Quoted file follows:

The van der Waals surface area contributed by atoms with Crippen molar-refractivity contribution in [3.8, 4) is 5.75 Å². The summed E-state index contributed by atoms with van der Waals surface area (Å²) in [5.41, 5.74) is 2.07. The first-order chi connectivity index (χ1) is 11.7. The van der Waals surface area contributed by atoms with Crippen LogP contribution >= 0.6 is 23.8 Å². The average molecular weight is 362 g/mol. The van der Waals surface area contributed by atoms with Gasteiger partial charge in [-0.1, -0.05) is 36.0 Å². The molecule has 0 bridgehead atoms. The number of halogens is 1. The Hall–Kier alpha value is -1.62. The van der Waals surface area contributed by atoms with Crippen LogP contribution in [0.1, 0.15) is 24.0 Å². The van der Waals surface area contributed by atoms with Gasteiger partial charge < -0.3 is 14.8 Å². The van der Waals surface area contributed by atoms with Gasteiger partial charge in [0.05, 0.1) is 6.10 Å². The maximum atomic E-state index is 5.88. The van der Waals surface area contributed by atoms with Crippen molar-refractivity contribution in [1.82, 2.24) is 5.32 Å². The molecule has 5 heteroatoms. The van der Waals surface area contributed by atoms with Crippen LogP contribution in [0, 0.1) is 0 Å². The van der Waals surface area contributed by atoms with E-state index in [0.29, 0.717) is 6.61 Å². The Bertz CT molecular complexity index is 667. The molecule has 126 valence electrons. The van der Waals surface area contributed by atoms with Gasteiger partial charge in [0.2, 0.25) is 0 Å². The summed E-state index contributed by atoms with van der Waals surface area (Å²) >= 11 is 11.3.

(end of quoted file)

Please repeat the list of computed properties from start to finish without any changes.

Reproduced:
The van der Waals surface area contributed by atoms with Crippen molar-refractivity contribution in [3.8, 4) is 5.75 Å². The summed E-state index contributed by atoms with van der Waals surface area (Å²) in [5.41, 5.74) is 2.07. The first-order chi connectivity index (χ1) is 11.7. The van der Waals surface area contributed by atoms with Crippen LogP contribution >= 0.6 is 23.8 Å². The average molecular weight is 362 g/mol. The van der Waals surface area contributed by atoms with Gasteiger partial charge in [-0.1, -0.05) is 36.0 Å². The molecule has 0 bridgehead atoms. The number of halogens is 1. The Hall–Kier alpha value is -1.62. The van der Waals surface area contributed by atoms with Crippen LogP contribution in [0.1, 0.15) is 24.0 Å². The van der Waals surface area contributed by atoms with Gasteiger partial charge < -0.3 is 14.8 Å². The van der Waals surface area contributed by atoms with Gasteiger partial charge in [0.05, 0.1) is 6.10 Å². The maximum atomic E-state index is 5.88. The van der Waals surface area contributed by atoms with Crippen molar-refractivity contribution in [1.82, 2.24) is 5.32 Å². The molecule has 5 heteroatoms. The van der Waals surface area contributed by atoms with Crippen LogP contribution in [0, 0.1) is 0 Å². The van der Waals surface area contributed by atoms with E-state index in [0.29, 0.717) is 6.61 Å². The Bertz CT molecular complexity index is 667. The molecule has 126 valence electrons. The van der Waals surface area contributed by atoms with Gasteiger partial charge in [0.2, 0.25) is 0 Å². The summed E-state index contributed by atoms with van der Waals surface area (Å²) >= 11 is 11.3.